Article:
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ISTANBUL, Turkey – “It was a nightmare. Maybe even worse than a nightmare.” That is how Beyza,* 19, described her experience of marrying at the age of 13. Deprived of education and facing family pressure, she says she saw eloping with a cousin as a “way to escape.” She knew nothing about what was supposed to happen on the wedding night and was abused by both her husband and her mother-in-law for not knowing how to tend the house.

“When I married, I thought that it was all my fault and that I just had to live with the consequences,” said Beyza, who told her story to Turkish filmmaker Bingöl Elmas for the documentary Evcilik.

Beyza is far from alone. As many as one-third of marriages in eastern and southeastern Turkey involve girls under age 18, with much younger than 15, according to research by the non-profit KAMER.

Many of these unions are made through illegal religious ceremonies, which the country’s top religious authority, Diyanet chief Mehmet Görmez, has condemned as “a great injustice.” He has instructed local imams to address the issue in sermons, and those who perform illegal marriages are to be investigated.

“Child marriages are not legitimate marriages. Child marriages are a violation of human rights and child rights; they are also violations of educational and other basic rights,” says Öznur Çalık, a member of parliament and vice president of Turkey’s governing AK Party. “Education has a particular role in eradicating this problem. [Discontinuing] education is both the reason for and result of early marriages. In this regard, the [Turkish] government has put serious emphasis on the education of girl child.”

“The practice of child marriage is very much embedded in [many] people’s lives in Turkey, and changing mindsets about this harmful practice takes time,” says Özlem Başdoğan, project coordinator for Uçan Süpürge (Flying Broom), an Ankara-based women’s organisation. The group’s advocacy and awareness-raising work on the issue helped inspire Elmas’ film, which has in turn been screened at Flying Broom’s International Women’s Film Festival.

UNFPA Turkey has also worked to raise awareness of child marriage and adolescent pregnancy through media outreach. It also works to empower young girls through peer-education programmes on youth sexual and reproductive health, which address the risks of early marriages and pregnancies. Child marriage is addressed in UNFPA’s work to end gender-based violence.

But much more needs to be done.

A struggle for hope

The consequences of child marriage can be severe, as Beyza’s story attests. She went on to attempt suicide and suffered through a difficult pregnancy and childbirth. (Adolescents are at much higher risk of injury and death during pregnancy and labour.) When she returned to her mother’s house, she was cajoled back by her husband, who subsequently trafficked her.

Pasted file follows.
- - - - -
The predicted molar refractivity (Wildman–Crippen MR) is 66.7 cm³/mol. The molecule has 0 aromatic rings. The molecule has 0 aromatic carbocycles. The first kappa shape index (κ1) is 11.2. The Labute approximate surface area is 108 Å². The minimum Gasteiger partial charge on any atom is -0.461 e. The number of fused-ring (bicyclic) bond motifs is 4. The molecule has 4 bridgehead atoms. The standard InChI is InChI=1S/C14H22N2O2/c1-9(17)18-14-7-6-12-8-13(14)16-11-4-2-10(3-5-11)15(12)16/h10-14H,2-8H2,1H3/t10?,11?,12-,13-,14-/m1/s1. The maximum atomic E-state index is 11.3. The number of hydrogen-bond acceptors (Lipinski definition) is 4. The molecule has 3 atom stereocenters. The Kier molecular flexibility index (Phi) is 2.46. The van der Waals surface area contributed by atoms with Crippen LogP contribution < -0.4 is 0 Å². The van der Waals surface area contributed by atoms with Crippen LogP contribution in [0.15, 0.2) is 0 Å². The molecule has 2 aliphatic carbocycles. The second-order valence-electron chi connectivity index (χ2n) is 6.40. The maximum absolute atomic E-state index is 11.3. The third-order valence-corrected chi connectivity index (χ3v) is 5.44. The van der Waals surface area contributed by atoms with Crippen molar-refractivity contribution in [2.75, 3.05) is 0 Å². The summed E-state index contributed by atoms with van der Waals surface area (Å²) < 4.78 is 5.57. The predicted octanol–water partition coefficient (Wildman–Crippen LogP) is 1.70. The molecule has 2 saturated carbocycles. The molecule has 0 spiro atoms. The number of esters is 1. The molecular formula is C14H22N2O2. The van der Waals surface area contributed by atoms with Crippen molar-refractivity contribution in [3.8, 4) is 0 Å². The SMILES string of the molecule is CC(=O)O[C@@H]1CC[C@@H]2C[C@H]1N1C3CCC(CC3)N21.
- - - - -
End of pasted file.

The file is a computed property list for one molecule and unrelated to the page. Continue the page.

After over a year in captivity, she escaped and is now back with her parents and 5-year-old daughter. But life remains difficult. “When you look to the future, usually you see possibilities,” she said. “But I see nothing at all.”

Hayriye Demirbilek also struggled with hopelessness after her marriage as a young teenager, which she also relates in Ms. Elmas’ film, which was produced by Asmin Film and the Kumbara Art Studio and Social Unity Institution with support from the Consulate General of the Netherlands’ Istanbul Human Rights Programme and the Turkish Culture Ministry’s General Directorate of Cinema.

Ms. Demirbilek says she and her sisters grew up in an environment where “girls weren’t wanted or loved” and their education was dismissed as unimportant. “My mother was married off at the age of 16 and could never stand up for us,” she said.

Hayriye Demirbilek was married as a teenager. She is now divorced and head of the Cappadocia Women’s Solidarity Association in central Turkey. Photo: Koray Kesik/Asmin Film

After she was accused of flirting with a neighbour boy, Ms. Demirbilek was beaten and then married off to a cousin. “They thought my honour needed cleansing,” she said.

“We [my husband and I] were both children and we were under more responsibility than we could handle,” she said. “They expected financial responsibility from him and they expected me to be a woman, a bride. But I was very young and didn’t know the first thing about it.”

The marriage lasted only a year.

A vicious circle

Ms. Demirbilek returned to her parents’ house with her infant son. “[My mother] raised us both,” she said. Scorned by her community for being young and divorced, she stayed at home for seven years. Later, fearful of being alone, she entered into an abusive relationship with an older man who made her life “a living hell for 20 years.”

“It’s a vicious circle. You take one wrong turn and the rest just keeps on coming. It gets to a point where you can’t fix anything anymore,” she said.

But eventually, she says, she learned to “stand tall” and change her life. Though she had been a middle-school drop-out when she married, Ms. Demirbilek resumed her education after getting divorced and entering the workforce. Eventually, she got involved in local politics. “[People] would come to me to talk about their problems, to ask for help. But they never knew how much help I needed myself,” she said.

“They talked so much about my ‘honour’. They called me all sorts of names,” said Ms. Demirbilek, who now heads the Cappadocia Women’s Solidarity Association. “Now look at me. I’m a woman who lives by herself. Today, there are divorced women everywhere. Life is changing.”

* Name changed